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A rare case of acute ischemic stroke in a young patient with iron deficiency anemia (IDA) is reported. IDA has been suggested to have an association with stroke, but few cases have proven it thus far. Three physiological mechanisms explaining IDA to ischemic stroke include a hypercoagulable state secondary to IDA, thrombocytosis secondary to IDA, and anemic(More)
Acquired myasthenia gravis is a relatively uncommon disorder, with prevalence rates that have increased to about 20 per 100,000 in the US population. This autoimmune disease is characterized by muscle weakness that fluctuates, worsening with exertion, and improving with rest. In about two-thirds of the patients, the involvement of extrinsic ocular muscle(More)
Hypercoagulability occurs in 15% of patients with malignancy and represents a clinical spectrum ranging from abnormal coagulation tests but no clinically evident thromboembolic disease, to arterial and venous thrombosis, migratory thrombophlebitis, nonbacterial thrombotic endocarditis (NBTE) and disseminated intravascular coagulation. The combination of(More)
INTRODUCTION Lemierre's syndrome is an extremely rare and almost universally fatal disease characterized as thrombophlebitis of the internal jugular venous system with subsequent metastatic infection. Fusobacterium necrophorum is the most common organism implicated in causation of Lemierre's syndrome. Group A Streptococcus has mainly been observed as a(More)
Posterior reversible encephalopathy syndrome (PRES) is a clinicoradiological syndrome in which patients present with an acute or subacute clinical presentation of seizures, visual disturbances, headache, and altered mental status. The pathophysiology of PRES may be explained by endothelial dysfunction that leads to transudation of fluids and protein,(More)
INTRODUCTION The association of thymoma with myasthenia gravis (MG) is well known. Thymoma with sarcoidosis however, is very rare. We presented an interesting case with coexisting thymoma, MG and sarcoidosis. CASE PRESENTATION A 59-year-old female patient with a history of sarcoidosis was admitted to the hospital with a one-day history of sudden onset of(More)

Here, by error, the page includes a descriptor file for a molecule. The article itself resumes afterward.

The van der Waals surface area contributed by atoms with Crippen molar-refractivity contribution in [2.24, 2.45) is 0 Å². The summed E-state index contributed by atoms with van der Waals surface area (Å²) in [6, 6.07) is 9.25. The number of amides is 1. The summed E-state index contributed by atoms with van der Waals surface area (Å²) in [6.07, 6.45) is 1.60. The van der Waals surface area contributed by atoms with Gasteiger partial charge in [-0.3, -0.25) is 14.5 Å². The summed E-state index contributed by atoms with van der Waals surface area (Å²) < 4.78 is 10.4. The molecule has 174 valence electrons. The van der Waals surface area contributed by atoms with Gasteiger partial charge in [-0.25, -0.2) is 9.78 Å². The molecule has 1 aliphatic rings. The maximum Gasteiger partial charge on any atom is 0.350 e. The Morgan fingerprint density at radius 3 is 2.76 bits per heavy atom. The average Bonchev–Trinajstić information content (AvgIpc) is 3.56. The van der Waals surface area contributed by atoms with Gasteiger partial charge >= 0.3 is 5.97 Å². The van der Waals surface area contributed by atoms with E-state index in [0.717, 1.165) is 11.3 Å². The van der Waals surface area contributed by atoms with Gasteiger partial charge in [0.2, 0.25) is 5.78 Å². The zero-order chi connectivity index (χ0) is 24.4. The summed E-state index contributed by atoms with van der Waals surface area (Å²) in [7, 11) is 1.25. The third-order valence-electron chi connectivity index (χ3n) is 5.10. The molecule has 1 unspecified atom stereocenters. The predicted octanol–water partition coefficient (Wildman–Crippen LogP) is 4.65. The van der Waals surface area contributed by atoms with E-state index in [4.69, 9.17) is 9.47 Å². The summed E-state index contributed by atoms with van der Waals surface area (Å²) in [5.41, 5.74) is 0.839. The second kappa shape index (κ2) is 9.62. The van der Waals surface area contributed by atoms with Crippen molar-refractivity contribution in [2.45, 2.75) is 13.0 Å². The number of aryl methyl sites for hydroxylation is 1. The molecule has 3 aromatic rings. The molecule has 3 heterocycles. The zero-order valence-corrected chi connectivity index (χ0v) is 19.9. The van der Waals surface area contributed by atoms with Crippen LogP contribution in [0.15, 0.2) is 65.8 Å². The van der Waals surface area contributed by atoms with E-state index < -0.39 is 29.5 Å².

Acute disseminated encephalomyelitis is a demyelinating disease, typically occurring in children following a febrile infection or a vaccination. Primary and secondary immune responses contribute to inflammation and subsequent demyelination, but the exact pathogenesis is still unknown. Diagnosis of acute disseminated encephalomyelitis is strongly suggested(More)
Akinetic mutism is described in various clinical presentations but typically is defined as a state wherein the patient appears awake but does not move or speak. It can be divided into two different subtypes; the most common subtypes depend on the lesion location, mesencephalic-diencephalic region, also called apathetic akinetic mutism (somnolent mutism),(More)
Immune reconstitution inflammatory syndrome (IRIS) development in HIV with preexistent progressive multifocal leukoencephalopathy (PML) has been extensively studied. PML-IRIS typically manifests clinically as new or worsening neurologic symptoms in conjunction with enlarging CNS lesions and occurs in approximately 10-20 percent of HIV-infected patients with(More)
Myasthenia gravis (MG) is an autoimmune disorder characterized by weakness in specific muscle groups, especially the ocular and bulbar muscles. Guillain-Barré syndrome (GBS) presents with ascending paralysis and areflexia, often secondary to an infection. Several theories have been proposed regarding the etiology behind GBS, with many studies pointing to a(More)